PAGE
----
Coming this mid-June 2011, Iwako will have erasers in the style of Kokeshi dolls. I love Kokeshi dolls and have collected a few myself.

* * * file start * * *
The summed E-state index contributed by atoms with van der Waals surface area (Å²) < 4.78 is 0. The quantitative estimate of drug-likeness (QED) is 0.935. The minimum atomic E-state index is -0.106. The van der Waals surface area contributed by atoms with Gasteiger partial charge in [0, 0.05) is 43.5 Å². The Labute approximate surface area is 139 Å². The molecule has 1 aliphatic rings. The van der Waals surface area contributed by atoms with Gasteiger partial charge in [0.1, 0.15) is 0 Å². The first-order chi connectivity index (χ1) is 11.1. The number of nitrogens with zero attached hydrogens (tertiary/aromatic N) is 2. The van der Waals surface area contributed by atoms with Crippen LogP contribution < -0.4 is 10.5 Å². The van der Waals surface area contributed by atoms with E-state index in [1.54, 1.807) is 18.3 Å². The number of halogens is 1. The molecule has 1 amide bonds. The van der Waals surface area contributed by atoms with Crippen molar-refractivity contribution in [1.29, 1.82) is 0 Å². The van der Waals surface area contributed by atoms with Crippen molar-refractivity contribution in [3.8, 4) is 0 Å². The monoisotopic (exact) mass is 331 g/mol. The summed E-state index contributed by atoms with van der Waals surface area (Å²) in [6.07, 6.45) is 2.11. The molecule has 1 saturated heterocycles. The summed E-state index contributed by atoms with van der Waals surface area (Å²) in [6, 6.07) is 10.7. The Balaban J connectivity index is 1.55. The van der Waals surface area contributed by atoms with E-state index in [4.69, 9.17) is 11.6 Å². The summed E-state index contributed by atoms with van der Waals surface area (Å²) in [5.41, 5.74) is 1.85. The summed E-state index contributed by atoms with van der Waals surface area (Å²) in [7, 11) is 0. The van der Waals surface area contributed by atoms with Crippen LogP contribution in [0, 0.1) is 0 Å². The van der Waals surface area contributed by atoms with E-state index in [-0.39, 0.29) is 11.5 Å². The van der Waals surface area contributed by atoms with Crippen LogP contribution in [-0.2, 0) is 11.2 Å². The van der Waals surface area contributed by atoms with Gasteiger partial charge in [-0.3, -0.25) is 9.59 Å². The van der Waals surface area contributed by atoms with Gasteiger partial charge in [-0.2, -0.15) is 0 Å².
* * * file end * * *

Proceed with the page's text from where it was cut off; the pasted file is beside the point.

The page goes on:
These dolls originated in northern Japan during the Edo period, 1600-1868. They are handmade from wood with a simple trunk, an enlarged head with a few thin and painted lines to define the face. The body has a floral design painted in red, black, and sometimes yellow. One characteristic of kokeshi dolls is their lack of arms or legs. The dolls emerged out of local life and culture and were first produced in the north east area of Japan known as the Tohoku region. It is commonly thought that woodwork artisans of the time know as Kijiya, (which means woodworker in Japanese) originally specialized in wooden household utensils such as trays and bowls. Then they began to make small dolls in the winter to sell to the tourists who came to bathe in the many onsens (hot springs) near their villages. The few people who could afford the luxury of such a pastime bought the Kokeshi dolls as a souvenir and took the dolls back to their own areas where they were often passed on to the children. This, they thought, would promise a good harvest, as it was believed that it would create a positive impression on the gods if children played with the dolls.